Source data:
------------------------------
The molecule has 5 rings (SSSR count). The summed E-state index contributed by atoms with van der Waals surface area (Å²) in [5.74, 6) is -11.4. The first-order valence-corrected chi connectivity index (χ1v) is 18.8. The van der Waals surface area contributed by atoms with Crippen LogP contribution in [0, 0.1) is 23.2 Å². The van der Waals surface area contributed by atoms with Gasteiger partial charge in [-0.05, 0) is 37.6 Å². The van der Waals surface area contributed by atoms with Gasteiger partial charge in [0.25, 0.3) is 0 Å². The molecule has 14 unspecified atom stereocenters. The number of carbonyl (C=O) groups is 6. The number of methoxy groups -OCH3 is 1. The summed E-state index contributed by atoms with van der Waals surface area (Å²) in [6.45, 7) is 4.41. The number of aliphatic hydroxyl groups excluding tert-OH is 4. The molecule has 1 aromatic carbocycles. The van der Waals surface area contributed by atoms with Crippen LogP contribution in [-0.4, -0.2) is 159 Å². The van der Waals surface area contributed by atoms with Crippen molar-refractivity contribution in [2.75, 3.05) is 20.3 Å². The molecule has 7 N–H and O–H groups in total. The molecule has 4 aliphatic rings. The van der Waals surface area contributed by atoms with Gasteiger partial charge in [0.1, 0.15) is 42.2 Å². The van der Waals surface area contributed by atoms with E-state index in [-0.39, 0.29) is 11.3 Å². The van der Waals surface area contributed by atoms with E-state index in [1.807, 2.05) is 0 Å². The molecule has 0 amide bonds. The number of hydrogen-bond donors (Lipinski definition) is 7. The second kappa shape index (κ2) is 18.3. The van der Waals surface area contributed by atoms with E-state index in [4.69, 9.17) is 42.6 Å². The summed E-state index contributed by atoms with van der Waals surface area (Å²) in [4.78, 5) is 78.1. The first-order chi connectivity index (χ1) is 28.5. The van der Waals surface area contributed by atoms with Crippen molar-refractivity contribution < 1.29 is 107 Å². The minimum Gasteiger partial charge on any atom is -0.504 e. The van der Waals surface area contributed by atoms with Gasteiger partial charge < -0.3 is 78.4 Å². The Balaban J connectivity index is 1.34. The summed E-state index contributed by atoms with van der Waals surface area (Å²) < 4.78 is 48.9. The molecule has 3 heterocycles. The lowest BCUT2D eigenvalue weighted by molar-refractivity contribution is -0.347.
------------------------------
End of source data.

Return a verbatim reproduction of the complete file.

The molecule has 5 rings (SSSR count). The summed E-state index contributed by atoms with van der Waals surface area (Å²) in [5.74, 6) is -11.4. The first-order valence-corrected chi connectivity index (χ1v) is 18.8. The van der Waals surface area contributed by atoms with Crippen LogP contribution in [0, 0.1) is 23.2 Å². The van der Waals surface area contributed by atoms with Gasteiger partial charge in [-0.05, 0) is 37.6 Å². The van der Waals surface area contributed by atoms with Gasteiger partial charge in [0.25, 0.3) is 0 Å². The molecule has 14 unspecified atom stereocenters. The number of carbonyl (C=O) groups is 6. The number of methoxy groups -OCH3 is 1. The summed E-state index contributed by atoms with van der Waals surface area (Å²) in [6.45, 7) is 4.41. The number of aliphatic hydroxyl groups excluding tert-OH is 4. The molecule has 1 aromatic carbocycles. The van der Waals surface area contributed by atoms with Crippen LogP contribution in [-0.4, -0.2) is 159 Å². The van der Waals surface area contributed by atoms with Crippen molar-refractivity contribution in [2.75, 3.05) is 20.3 Å². The molecule has 7 N–H and O–H groups in total. The molecule has 4 aliphatic rings. The van der Waals surface area contributed by atoms with Gasteiger partial charge in [0.1, 0.15) is 42.2 Å². The van der Waals surface area contributed by atoms with E-state index in [-0.39, 0.29) is 11.3 Å². The van der Waals surface area contributed by atoms with E-state index in [1.807, 2.05) is 0 Å². The molecule has 0 amide bonds. The number of hydrogen-bond donors (Lipinski definition) is 7. The second kappa shape index (κ2) is 18.3. The van der Waals surface area contributed by atoms with E-state index in [4.69, 9.17) is 42.6 Å². The summed E-state index contributed by atoms with van der Waals surface area (Å²) in [4.78, 5) is 78.1. The first-order chi connectivity index (χ1) is 28.5. The van der Waals surface area contributed by atoms with Crippen molar-refractivity contribution < 1.29 is 107 Å². The minimum Gasteiger partial charge on any atom is -0.504 e. The van der Waals surface area contributed by atoms with Gasteiger partial charge < -0.3 is 78.4 Å². The Balaban J connectivity index is 1.34. The summed E-state index contributed by atoms with van der Waals surface area (Å²) < 4.78 is 48.9. The molecule has 3 heterocycles. The lowest BCUT2D eigenvalue weighted by molar-refractivity contribution is -0.347.